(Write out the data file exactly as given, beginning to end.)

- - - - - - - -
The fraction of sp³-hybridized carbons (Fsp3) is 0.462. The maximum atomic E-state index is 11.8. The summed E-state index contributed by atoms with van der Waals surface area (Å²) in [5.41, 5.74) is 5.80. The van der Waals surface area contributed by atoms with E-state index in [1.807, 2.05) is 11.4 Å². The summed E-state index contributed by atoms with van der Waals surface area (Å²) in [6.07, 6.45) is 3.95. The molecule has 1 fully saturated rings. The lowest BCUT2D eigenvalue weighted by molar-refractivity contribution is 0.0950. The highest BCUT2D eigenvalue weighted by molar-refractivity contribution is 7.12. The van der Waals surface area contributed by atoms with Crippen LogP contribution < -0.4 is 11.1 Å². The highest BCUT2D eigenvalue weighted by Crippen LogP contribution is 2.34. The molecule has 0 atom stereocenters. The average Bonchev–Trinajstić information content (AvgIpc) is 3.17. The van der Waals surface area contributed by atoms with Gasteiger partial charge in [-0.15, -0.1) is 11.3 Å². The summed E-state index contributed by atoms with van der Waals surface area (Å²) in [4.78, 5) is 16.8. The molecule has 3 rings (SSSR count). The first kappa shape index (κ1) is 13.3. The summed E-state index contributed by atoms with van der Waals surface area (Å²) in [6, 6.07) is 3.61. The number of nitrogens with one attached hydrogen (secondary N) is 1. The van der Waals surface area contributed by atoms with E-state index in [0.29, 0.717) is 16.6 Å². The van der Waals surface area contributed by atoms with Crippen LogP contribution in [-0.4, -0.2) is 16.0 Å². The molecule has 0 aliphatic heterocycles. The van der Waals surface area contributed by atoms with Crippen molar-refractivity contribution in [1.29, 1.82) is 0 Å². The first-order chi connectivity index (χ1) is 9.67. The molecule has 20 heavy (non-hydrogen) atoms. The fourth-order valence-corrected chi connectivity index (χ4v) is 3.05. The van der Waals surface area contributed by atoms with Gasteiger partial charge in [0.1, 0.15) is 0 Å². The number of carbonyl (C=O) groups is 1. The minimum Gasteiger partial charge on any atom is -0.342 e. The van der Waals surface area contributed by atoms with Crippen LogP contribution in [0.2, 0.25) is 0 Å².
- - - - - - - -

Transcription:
The fraction of sp³-hybridized carbons (Fsp3) is 0.462. The maximum atomic E-state index is 11.8. The summed E-state index contributed by atoms with van der Waals surface area (Å²) in [5.41, 5.74) is 5.80. The van der Waals surface area contributed by atoms with E-state index in [1.807, 2.05) is 11.4 Å². The summed E-state index contributed by atoms with van der Waals surface area (Å²) in [6.07, 6.45) is 3.95. The molecule has 1 fully saturated rings. The lowest BCUT2D eigenvalue weighted by molar-refractivity contribution is 0.0950. The highest BCUT2D eigenvalue weighted by molar-refractivity contribution is 7.12. The van der Waals surface area contributed by atoms with Crippen LogP contribution < -0.4 is 11.1 Å². The highest BCUT2D eigenvalue weighted by Crippen LogP contribution is 2.34. The molecule has 0 atom stereocenters. The average Bonchev–Trinajstić information content (AvgIpc) is 3.17. The van der Waals surface area contributed by atoms with Gasteiger partial charge in [-0.15, -0.1) is 11.3 Å². The summed E-state index contributed by atoms with van der Waals surface area (Å²) in [4.78, 5) is 16.8. The molecule has 3 rings (SSSR count). The first kappa shape index (κ1) is 13.3. The summed E-state index contributed by atoms with van der Waals surface area (Å²) in [6, 6.07) is 3.61. The number of nitrogens with one attached hydrogen (secondary N) is 1. The van der Waals surface area contributed by atoms with E-state index in [0.29, 0.717) is 16.6 Å². The van der Waals surface area contributed by atoms with Crippen LogP contribution in [-0.4, -0.2) is 16.0 Å². The molecule has 0 aliphatic heterocycles. The van der Waals surface area contributed by atoms with Crippen molar-refractivity contribution in [1.29, 1.82) is 0 Å². The first-order chi connectivity index (χ1) is 9.67. The molecule has 20 heavy (non-hydrogen) atoms. The fourth-order valence-corrected chi connectivity index (χ4v) is 3.05. The van der Waals surface area contributed by atoms with Gasteiger partial charge in [0.1, 0.15) is 0 Å². The number of carbonyl (C=O) groups is 1. The minimum Gasteiger partial charge on any atom is -0.342 e. The van der Waals surface area contributed by atoms with Crippen LogP contribution in [0.2, 0.25) is 0 Å².